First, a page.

Community Advisory Board document on OPD best practices set to be reviewed

Community Advisory Board
document on OPD best practices
set to be reviewed

By KEVIN LIMITI• Special to

ONEONTA — A committee including mayoral candidates Mark Drnek and Len Carson approved final changes to the Community Advisory Board police review document, which will sent back to the original CAB members followed by a public hearing.

The process should take about a month to complete, according to city officials.

The Community Advisory Board met Tuesday, July 13, at City Hall to follow up on the document, which was prepared in response to Gov. Andrew Cuomo’s executive order for police departments to recommend “best practices” that align with community values. That order and a review Herzig had ordered before Cuomo’s order, were in response to the death of George Floyd in Minneapolis in May 2020. A Minneapolis police officer, Derek Chauvin, was found guilty of Floyd’s murder in April.

Mayor Gary Herzig, who was present at the meeting, praised the members of Oneonta’s review group. He said although he thinks the majority of people in Oneonta approved of the police department, those that didn’t still needed to be heard.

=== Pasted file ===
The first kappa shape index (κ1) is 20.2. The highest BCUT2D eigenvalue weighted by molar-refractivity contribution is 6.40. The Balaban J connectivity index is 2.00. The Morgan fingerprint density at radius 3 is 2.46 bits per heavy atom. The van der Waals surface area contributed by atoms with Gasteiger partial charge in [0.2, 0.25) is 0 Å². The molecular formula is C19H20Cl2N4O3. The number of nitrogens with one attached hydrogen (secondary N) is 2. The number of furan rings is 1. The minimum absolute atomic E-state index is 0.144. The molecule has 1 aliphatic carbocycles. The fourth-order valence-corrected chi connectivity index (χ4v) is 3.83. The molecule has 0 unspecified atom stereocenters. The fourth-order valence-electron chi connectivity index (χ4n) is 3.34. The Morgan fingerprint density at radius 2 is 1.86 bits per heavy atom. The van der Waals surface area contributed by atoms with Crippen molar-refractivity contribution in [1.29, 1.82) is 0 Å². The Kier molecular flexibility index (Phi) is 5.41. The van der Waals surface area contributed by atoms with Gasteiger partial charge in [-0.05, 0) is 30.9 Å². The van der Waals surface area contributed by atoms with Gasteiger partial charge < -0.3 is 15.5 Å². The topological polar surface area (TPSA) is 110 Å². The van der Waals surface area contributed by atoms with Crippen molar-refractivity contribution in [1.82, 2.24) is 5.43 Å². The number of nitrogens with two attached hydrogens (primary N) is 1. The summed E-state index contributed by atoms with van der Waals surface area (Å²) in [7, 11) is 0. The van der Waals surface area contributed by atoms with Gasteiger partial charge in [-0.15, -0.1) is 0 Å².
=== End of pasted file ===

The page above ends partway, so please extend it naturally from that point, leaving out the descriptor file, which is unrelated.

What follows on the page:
“Even though they’re a small minority, we can’t ignore them because they’re a small minority,” Herzig said, who referenced that people of color felt “dehumanized” during stops with the Oneonta Police Department.

Drnek, chair of the committee, spoke about the efforts needed to create a document that best reflected the views of the city in regards to OPD.

All changes were approved unanimously by the committee with one issue, the use of unwarranted surveillance from Amazon Ring, debated by a representative and the city attorney, David Merzig.

In a previous meeting, Lieutenant Chris Witzenberg, acting chief of OPD, said he didn’t feel comfortable with using video gathered from Amazon Ring.

Councilmember Luke Murphy, also on the committee, praised the committee for drafting the document, which he said “required a lot of out-of-the-box thinking.”

Drnek said he needed to sift through about 24 hours of video footage from when the committee was meeting via Zoom in order to amend the document.

The recommendations on the document include creating policies that address topics related to abuse, mental health and diversity, establishing a standing oversight board and shifting the way OPD approaches substance abuse as it relates to criminal behavior.

Some recommendations, such as not allowing OPD officers to wear anything expressly political when on duty, were considered redundant. However, the committee decided to give explanations to the public for any recommendations they didn’t believe were feasible or necessary.

The next meeting will be Tuesday, July 27, which may include members of the original review committee.


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